Even small changes in daily routines can improve your health.
Eating more fruits and vegetables or getting more exercise, for example, can become routine once you put your goals into action.
Persistence is key! On average, it takes 66 days for a behavior to become automatic.
The best news: You can start right now!
- Nutrition: A nutritious breakfast every morning boosts energy and curbs cravings. Nutrient-dense foods provide a high level of nutrients for the calories they obtain. Sugars and processed foods lead to sluggishness, weight gain and they damage cells.
- Hydrate: According to the CDC, plain water intake is lower in children, adolescents, and older adults. Water aids in digestion and regularity, transports nutrients to muscles and lubricates joints. Recommended: 11-16 eight-ounce glasses/day depending on age, exercise and climate. Fact: the human body is made up of 60% water. The brain and heart are 73% water and the lungs are about 83% water.
- Checkups: Regular screenings and tests help detect health-related issues early, increasing successful treatment options. Visit with your health-care provider to monitor any risks or changes regarding health.
- Avoid Stress: Stress can lead to irritability, overeating and reduced energy levels. Chronic stress increases risks for high blood pressure, heart disease, obesity, depression and diabetes. Counter stress by practicing deep breathing, go for a walk and take a minute to stretch.
- Sleep: Adequate sleep (7-9 hrs./night) improves memory, repairs muscle fibers and aids in immune function. A study in JAMA (Journal of the American Medical Association) found that those who regularly slept fewer than 6 hrs./night were more likely to be overweight. To improve sleep: consistency is key/go to bed at the same time every night, keep bedroom cool, calm and dark, and avoid technology before bedtime.
- Exercise: Physical activity wards off diseases and aids in fat loss. Aim for 150 minutes of moderate-intensity exercise per week for adults. Exercise improves sleep quality. Resistance training twice a week lessens the effects of natural age-related loss of muscle mass. Work movement into daily routines.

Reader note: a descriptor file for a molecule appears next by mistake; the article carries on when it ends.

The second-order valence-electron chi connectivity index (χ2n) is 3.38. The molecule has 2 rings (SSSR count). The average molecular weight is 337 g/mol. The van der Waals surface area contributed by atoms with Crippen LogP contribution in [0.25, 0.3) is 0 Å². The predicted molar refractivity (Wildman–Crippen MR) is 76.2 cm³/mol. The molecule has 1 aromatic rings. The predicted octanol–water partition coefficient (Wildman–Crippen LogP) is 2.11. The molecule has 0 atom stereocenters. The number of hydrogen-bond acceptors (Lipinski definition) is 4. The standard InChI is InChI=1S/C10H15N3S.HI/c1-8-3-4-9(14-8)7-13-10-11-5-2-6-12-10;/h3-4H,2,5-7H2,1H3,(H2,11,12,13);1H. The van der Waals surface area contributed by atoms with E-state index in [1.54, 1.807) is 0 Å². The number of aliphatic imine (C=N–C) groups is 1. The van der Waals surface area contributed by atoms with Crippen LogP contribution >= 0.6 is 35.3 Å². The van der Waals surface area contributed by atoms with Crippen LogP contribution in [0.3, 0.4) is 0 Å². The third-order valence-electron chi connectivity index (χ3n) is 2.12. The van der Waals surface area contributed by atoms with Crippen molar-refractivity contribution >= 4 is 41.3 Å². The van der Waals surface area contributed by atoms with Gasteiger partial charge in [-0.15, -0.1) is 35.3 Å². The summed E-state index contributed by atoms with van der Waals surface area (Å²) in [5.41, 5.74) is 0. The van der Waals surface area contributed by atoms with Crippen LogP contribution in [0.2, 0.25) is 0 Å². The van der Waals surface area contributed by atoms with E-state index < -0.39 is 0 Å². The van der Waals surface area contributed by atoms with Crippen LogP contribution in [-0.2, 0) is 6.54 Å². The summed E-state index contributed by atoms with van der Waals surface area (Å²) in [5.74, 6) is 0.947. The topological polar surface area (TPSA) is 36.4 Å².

- Socialize: Maintain close relationships and forge social connections to increase happiness and longevity. Isolation may disrupt sleep, reduce sense of well-being and increase stress and blood pressure. Volunteer in the community and schedule a weekly get-together with friends and family.
- Head Outside: According to the Environmental Protection Agency, Americans spend an average 90% of their time indoors. Vitamin D, a bone-strengthening nutrient that aids in immune function, is gained primarily through sun exposure. Spending time in nature may protect against depression, diabetes, obesity, ADHD, cardiovascular disease and some cancers. Take the kids to a park or spend a weekend camping and exploring nearby trails.
- Get Creative: Activities like coloring, drawing and writing promote fine motor skills and lessen feelings of anxiety while increasing a sense of self-worth. Middle-aged and elderly adults who participate in arts and crafts are less likely to develop cognitive disorders. Write in a daily journal, draw, sketch or paint.
- Know Your Story: If hereditary factors exist for high blood pressure, cancer, heart disease, diabetes or other chronic conditions, take steps early to avoid potential disorders. Talk to relatives about medical conditions in the family. Fact: According to the CDC, most people have a family health history of at least one chronic disease. If you are at genetic risk for a disorder, healthy lifestyle choices like proper nutrition, exercise and quitting smoking may increase your odds of staying healthy.
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